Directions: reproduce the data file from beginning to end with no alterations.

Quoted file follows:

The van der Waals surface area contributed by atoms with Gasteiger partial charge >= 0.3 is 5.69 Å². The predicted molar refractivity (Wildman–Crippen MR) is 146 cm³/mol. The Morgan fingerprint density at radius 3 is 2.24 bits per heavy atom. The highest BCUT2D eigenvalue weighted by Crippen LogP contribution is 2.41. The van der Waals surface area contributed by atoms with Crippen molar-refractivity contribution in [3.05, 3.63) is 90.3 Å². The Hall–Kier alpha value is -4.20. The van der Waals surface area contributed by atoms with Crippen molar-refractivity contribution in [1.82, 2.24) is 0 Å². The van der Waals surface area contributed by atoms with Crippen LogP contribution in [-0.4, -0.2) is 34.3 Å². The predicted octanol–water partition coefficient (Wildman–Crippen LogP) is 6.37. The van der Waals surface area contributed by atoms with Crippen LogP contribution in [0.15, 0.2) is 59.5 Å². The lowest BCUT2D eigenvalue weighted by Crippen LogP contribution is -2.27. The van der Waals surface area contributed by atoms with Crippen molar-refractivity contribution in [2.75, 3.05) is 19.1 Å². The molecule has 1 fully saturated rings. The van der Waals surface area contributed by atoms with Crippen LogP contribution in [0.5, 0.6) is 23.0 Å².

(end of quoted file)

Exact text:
The van der Waals surface area contributed by atoms with Gasteiger partial charge >= 0.3 is 5.69 Å². The predicted molar refractivity (Wildman–Crippen MR) is 146 cm³/mol. The Morgan fingerprint density at radius 3 is 2.24 bits per heavy atom. The highest BCUT2D eigenvalue weighted by Crippen LogP contribution is 2.41. The van der Waals surface area contributed by atoms with Crippen molar-refractivity contribution in [3.05, 3.63) is 90.3 Å². The Hall–Kier alpha value is -4.20. The van der Waals surface area contributed by atoms with Crippen molar-refractivity contribution in [1.82, 2.24) is 0 Å². The van der Waals surface area contributed by atoms with Crippen LogP contribution in [-0.4, -0.2) is 34.3 Å². The predicted octanol–water partition coefficient (Wildman–Crippen LogP) is 6.37. The van der Waals surface area contributed by atoms with Crippen LogP contribution in [0.15, 0.2) is 59.5 Å². The lowest BCUT2D eigenvalue weighted by Crippen LogP contribution is -2.27. The van der Waals surface area contributed by atoms with Crippen molar-refractivity contribution in [2.75, 3.05) is 19.1 Å². The molecule has 1 fully saturated rings. The van der Waals surface area contributed by atoms with Crippen LogP contribution in [0.5, 0.6) is 23.0 Å².